Thursday, February 4, 2016

That Which Is Indistinguishable From Garbage

Year: 2015
Director: Josh Trank
Cast: Miles Teller, Kate Mara, Michael B. Jordan 
Run Time: 1 hour 40 minutes
MPAA Rating: PG-13

There are drawbacks to Marvel Studios owning the world. Aside from the obvious (cookie cutter superheroes flooding the market to the point of extinction), there are far more nefarious issues lurking in the shadows. The few properties that aren’t held in the iron first of Disney-Marvel are being desperately clawed away from that IP tractor beam by the companies that own them. In the attempt to avoid their lease running out and hold onto those rights, studios like Fox and Sony must continue making movies to renew their grip and defy the seven year copyright expiration date. That’s why we’re getting crap like the third Spider-Man reboot. Sinister, isn’t it?

If you combine that spirit of making movies for the sake of being able to make that same movie at a later date with the supremely dubious attitude of Chronicle director Josh Trank, you get a real spectacle of garbage. It’s called Fantastic Four, and I screened it for your reading pleasure. Here we go.

Heaven help me.

In the not-too-distant present, Reed Richards (Miles Teller) is a wunderkind prodigy who accidentally cracks interdimensional travel for a science fair project. He is taken to the Baxter Institute, where he develops a full scale transporter with manic pixie dream scientist Sue Storm (Kate Mara), her hot rod-racing brother Johnny (Michael B. Jordan), and their totally friendly ignore the name compatriot Victor Von Doom (Toby Kebbell). On their first trip to the alternate dimension, Reed invites childhood friend Ben Grimm (Jamie Bell), his ever-present sidekick.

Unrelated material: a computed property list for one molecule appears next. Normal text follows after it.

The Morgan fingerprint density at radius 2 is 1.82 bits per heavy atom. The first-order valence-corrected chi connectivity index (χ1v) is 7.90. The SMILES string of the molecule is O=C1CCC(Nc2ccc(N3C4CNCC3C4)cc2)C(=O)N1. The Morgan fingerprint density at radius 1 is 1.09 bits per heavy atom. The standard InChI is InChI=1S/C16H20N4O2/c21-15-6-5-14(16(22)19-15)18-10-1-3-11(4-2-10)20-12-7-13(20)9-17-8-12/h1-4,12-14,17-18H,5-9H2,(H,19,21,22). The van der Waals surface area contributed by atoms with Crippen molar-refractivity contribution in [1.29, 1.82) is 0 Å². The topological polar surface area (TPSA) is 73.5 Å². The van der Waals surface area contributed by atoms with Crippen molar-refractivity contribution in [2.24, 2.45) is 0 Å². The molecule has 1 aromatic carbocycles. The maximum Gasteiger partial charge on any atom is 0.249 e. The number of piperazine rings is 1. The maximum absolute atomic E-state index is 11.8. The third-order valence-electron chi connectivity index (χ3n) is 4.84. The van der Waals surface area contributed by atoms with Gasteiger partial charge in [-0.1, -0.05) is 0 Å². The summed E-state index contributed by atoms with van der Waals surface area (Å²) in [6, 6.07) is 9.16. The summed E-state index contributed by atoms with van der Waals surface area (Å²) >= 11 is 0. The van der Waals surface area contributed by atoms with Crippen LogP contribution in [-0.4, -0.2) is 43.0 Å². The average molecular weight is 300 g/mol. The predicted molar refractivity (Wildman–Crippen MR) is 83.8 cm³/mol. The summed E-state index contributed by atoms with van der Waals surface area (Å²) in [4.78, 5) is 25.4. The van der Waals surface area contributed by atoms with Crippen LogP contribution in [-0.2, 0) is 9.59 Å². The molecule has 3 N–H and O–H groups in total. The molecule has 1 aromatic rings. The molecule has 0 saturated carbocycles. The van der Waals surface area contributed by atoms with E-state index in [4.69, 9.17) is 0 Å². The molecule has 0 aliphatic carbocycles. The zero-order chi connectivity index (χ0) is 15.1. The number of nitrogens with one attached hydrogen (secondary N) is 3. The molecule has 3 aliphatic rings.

Obviously, the mission goes wrong, Von Doom falls off a cliff, and the remaining four return safely, but not before being mutated into inhuman monsters. And by that I mean embarrassingly cheap CGI. They are taken to a base where they can learn to use their powers, Von Doom shows up, they have a brief preliminary battle, and… oh, was that it? The movie doesn’t so much end as shut off at the 100 minute mark.

Not that I’m complaining it wasn’t longer.

Where oh where do I begin? Fantastic Four is such a heaving mass of missteps that one major problem doesn’t immediately leap out, so maybe I’ll start with some good things about the movie. In brief (as if it could be otherwise), the beginning wasn’t downright terrible. I mean it was poorly written, ham-fisted, awkwardly paced, and implied that The Thing got his beloved catch phrase by imitating his violent older brother and is thus locked in a dangerous cycle of abuse, but it was decently entertaining, y’know. In fact, my initial enjoyment had my esteem for the film stubbornly plateauing at a solid 4/10 until the film exploded like an all-dynamite chemistry set. And the kid actor casting is pretty remarkable, showcasing two young boys who look more or less exactly like Miles Teller and Jamie Bell. So there’s that.

And that’s all, folks. There is literally nothing else in the film that is refreshing, entertaining, interesting, or even fundamentally functional in any way, shape, or form. Fantastic Four is a dour, grim exercise in seeing just how much expoisition a  single film can withstand without actually sustaining a plot. There are a lot of comic book movies with flaccid, overlong origin stories but Fantastic Four ups the ante by 1) repeating essentially the same beats of the 2005 Fantastic 4, and 2) sucking every last bit of light or comic booky joy out of the proceedings. It reeks of gritty flop sweat, straining for gravitas while displaying a deadly allergy to fun. It’s the absolute nadir of the Nolanization of superhero cinema, and if any film manages to steal that title from it, we’ll just have to call it quits on the whole Hollywood thing.

Here’s looking at you, Batman v. Superman.

It’s a story sad tell, but I’ll briefly run by you through my FF experience so you can understand the gravity of the situation. (Incidentally, the film’s initials are exactly the sound that will come out of my mouth if I ever find out that this is getting a sequel.)